To be honest the first time I saw this plant in the wild I did a double take.

I saw it from a bit of a distance and was quite sure I was looking at a fern but couldn’t quite get my head around the bit that was sticking up.

The family,Ophioglossaceae, to which this plant belongs is quite small, having a mere 70 species in 4 Genera. Of these only about 10 occur in Australia within 3 Genera.

One of the other local members of the family is Ribbon Fern, Ophioglossum pendulum, which unlike the terrestrial Flowering Fern live as an epiphyte. The fronds, which are ribbon-like, can be up to 1 m long and tend to twist some and hang down.

Like the Flowering Fern they have an unusual spore producing appendage that develops out of the frond.


Spore spike of Ophioglossum pendulum - Ribbon Fern

Bottlebrush Orchid – Coelandria smillieae

Bottlebrush Orchid - Coelandria smillieae

Bottlebrush Orchids are once again in flower at Wildwings.

    This unusual orchid, which was previously known as Dendrobium smillieae, prefers to grow on flaky barked trees such as Melaleucas and Leichhardts.

In this case it is Melalueca leucadendra.

   The flowers form at the ends of long canes in a tight cluster. Sometimes, as in this case above, the spike will split into two heads making the “bottlebrush” a little strange.

Newly opening flowers

Flowers begin to open from the bottom of the cane towards the tip of the spike and last several weeks before collapsing.

The flowers are a subtle blend of soft pink, white and green.

Unlike some of the more flamboyant orchid flowers the petals of the Bottlebrush Orchid are fused together for much of their length and consequently are tube-like with a ruffle of fringed petals towards the ends.

Close-up of Flower

Caterpillar & Cuckoo in Carallia

Male Little Bronze-Cuckoo (Chalcites minutillus)was trying to get himself a feed while being harassed by other insect eating birds, in particular a persistent Rufous Fantail.  The caterpillar attracting so much attention was the distinctive larva of a particularly bright day-flying Moth (Dysphania numana) which is often seen in the late afternoon and is known by the common name of Four O’clock Moth. Continue reading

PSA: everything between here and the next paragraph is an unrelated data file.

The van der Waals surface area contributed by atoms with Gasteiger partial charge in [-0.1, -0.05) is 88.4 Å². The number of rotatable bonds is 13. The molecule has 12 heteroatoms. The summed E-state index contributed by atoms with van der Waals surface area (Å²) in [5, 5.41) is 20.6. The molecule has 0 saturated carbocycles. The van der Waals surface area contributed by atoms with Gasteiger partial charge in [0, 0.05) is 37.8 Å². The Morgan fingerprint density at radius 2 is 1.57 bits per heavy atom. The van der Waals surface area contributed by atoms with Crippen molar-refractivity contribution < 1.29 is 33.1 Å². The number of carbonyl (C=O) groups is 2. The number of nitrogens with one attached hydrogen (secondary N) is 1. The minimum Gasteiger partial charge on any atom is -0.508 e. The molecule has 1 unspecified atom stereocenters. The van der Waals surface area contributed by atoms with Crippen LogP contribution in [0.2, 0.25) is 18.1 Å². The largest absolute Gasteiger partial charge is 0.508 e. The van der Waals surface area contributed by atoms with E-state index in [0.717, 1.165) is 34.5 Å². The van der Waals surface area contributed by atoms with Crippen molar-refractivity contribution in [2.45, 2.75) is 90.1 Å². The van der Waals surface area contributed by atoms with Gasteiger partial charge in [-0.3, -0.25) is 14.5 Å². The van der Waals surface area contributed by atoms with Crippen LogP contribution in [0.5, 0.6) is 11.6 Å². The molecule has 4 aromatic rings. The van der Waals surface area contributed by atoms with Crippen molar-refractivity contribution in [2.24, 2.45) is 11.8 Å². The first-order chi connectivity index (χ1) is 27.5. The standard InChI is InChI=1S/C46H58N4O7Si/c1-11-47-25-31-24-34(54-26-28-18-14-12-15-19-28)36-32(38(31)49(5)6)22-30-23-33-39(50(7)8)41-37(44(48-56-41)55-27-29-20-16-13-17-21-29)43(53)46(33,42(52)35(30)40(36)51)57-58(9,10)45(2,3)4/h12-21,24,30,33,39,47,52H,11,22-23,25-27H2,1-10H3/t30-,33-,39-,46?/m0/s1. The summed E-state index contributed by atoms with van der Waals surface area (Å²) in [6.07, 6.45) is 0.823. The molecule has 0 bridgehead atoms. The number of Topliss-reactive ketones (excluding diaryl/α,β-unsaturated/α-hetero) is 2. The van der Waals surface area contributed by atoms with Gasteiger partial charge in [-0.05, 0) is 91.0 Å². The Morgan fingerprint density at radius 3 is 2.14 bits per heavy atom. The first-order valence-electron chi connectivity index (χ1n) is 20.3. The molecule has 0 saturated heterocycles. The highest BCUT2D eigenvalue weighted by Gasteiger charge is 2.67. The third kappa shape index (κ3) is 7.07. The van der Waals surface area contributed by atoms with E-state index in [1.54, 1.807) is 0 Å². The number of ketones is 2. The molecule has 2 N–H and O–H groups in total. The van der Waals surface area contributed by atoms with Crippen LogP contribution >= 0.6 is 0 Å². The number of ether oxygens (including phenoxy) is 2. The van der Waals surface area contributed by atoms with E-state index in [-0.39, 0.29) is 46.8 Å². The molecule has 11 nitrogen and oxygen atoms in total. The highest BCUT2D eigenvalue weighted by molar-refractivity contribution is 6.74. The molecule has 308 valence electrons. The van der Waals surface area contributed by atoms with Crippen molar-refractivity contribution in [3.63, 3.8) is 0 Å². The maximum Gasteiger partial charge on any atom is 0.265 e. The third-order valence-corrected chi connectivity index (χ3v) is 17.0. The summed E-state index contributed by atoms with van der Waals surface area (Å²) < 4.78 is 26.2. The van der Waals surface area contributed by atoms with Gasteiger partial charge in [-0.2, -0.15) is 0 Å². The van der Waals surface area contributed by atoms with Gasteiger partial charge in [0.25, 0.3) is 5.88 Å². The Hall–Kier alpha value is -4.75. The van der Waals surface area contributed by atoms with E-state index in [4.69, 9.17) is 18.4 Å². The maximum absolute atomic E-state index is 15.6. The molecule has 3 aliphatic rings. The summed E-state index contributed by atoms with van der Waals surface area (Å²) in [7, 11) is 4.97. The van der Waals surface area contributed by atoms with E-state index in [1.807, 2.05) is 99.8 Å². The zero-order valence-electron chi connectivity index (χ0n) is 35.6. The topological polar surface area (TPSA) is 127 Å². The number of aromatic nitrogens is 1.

Daintree River

We took an early morning river trip on Monday (the end of a week of fine very hot days) on a misson to photograph one of the night blooming Mangroves before the flowers fell apart in the morning sun.

Even on our return at nearly 8am there was still some mist hanging in the hills and as you can see from the reflections in the water there wasn’t a breath of wind.   Last night we had 53mm in some quite heavy showers which excited the frogs.  The calls of Litoria gracilenta become a deafening chorus which rises and falls in intensity so that you can almost imagine you are listening to the inner workings of some lungs.  Its still raining this morning so perhaps Mick has fine weather now at Sandy Straits!

And so to the main reason (or was it an excuse?) for this river trip.  The Gulngai-hybrid Apple Mangrove (Sonneratia x gulngai), one of the rarest trees in the tidal estuaries of the Daintree coast, that was first identified by Dr Norm Duke (University of Qld) in 1984.

It is a naturally occuring hybrid of S. alba and S. caseolaris displaying hybrid vigour so that it grows faster and taller than its parents and has larger leaves and flower buds.   The fascinating part of the story is that the parent trees are separated by location with the white flowering Apple Mangroves residing at the downstream end of the estuary while the Red-flowered Apple Mangroves occur in the upper, less salty section of the estuary.  And to add further to the challenge of creating the hybrid the flowering periods of the parents may only overlap occasionally giving a low potential for the production of hybrid seed.

We travelled down river without stopping in the hope that we were early enough to capture some entire flowers.  On the side of the tree facing the sun the flowers were already beginning to collapse, stamens dropping into the water as we focused the camera!  However on the shady side we found this stunning flower still with its ribbon-like petals.  There is no mass flowering, this hybrid flowers twice a year (trying to match flowering periods of both parents)with small numbers of blooms produced over several months.